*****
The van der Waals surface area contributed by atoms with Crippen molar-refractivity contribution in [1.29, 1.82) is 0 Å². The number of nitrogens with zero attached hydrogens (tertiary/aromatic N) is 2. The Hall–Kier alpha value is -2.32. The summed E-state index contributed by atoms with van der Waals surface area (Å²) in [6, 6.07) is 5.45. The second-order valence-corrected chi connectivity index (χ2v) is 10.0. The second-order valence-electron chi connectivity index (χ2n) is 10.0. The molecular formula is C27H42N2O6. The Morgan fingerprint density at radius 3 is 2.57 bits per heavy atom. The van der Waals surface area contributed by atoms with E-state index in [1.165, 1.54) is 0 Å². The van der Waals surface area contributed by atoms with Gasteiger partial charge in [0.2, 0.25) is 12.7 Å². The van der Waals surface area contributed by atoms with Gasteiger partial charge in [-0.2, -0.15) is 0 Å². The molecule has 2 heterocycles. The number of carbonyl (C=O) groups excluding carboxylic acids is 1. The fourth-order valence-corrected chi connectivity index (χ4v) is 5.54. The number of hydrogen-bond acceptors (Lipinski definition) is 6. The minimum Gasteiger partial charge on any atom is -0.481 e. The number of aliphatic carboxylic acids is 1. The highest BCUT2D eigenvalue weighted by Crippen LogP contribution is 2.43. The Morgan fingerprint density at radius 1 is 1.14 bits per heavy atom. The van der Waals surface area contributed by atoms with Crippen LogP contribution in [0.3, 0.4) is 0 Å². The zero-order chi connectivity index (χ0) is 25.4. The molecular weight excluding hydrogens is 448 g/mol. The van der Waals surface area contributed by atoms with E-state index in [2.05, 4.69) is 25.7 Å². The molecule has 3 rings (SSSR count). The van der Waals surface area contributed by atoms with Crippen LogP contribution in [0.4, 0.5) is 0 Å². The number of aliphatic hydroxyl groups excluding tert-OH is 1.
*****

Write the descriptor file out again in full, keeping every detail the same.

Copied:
The van der Waals surface area contributed by atoms with Crippen molar-refractivity contribution in [1.29, 1.82) is 0 Å². The number of nitrogens with zero attached hydrogens (tertiary/aromatic N) is 2. The Hall–Kier alpha value is -2.32. The summed E-state index contributed by atoms with van der Waals surface area (Å²) in [6, 6.07) is 5.45. The second-order valence-corrected chi connectivity index (χ2v) is 10.0. The second-order valence-electron chi connectivity index (χ2n) is 10.0. The molecular formula is C27H42N2O6. The Morgan fingerprint density at radius 3 is 2.57 bits per heavy atom. The van der Waals surface area contributed by atoms with E-state index in [1.165, 1.54) is 0 Å². The van der Waals surface area contributed by atoms with Gasteiger partial charge in [0.2, 0.25) is 12.7 Å². The van der Waals surface area contributed by atoms with Gasteiger partial charge in [-0.2, -0.15) is 0 Å². The molecule has 2 heterocycles. The number of carbonyl (C=O) groups excluding carboxylic acids is 1. The fourth-order valence-corrected chi connectivity index (χ4v) is 5.54. The number of hydrogen-bond acceptors (Lipinski definition) is 6. The minimum Gasteiger partial charge on any atom is -0.481 e. The number of aliphatic carboxylic acids is 1. The highest BCUT2D eigenvalue weighted by Crippen LogP contribution is 2.43. The Morgan fingerprint density at radius 1 is 1.14 bits per heavy atom. The van der Waals surface area contributed by atoms with Crippen LogP contribution in [0.3, 0.4) is 0 Å². The zero-order chi connectivity index (χ0) is 25.4. The molecular weight excluding hydrogens is 448 g/mol. The van der Waals surface area contributed by atoms with E-state index in [2.05, 4.69) is 25.7 Å². The molecule has 3 rings (SSSR count). The van der Waals surface area contributed by atoms with Crippen LogP contribution in [0.4, 0.5) is 0 Å². The number of aliphatic hydroxyl groups excluding tert-OH is 1.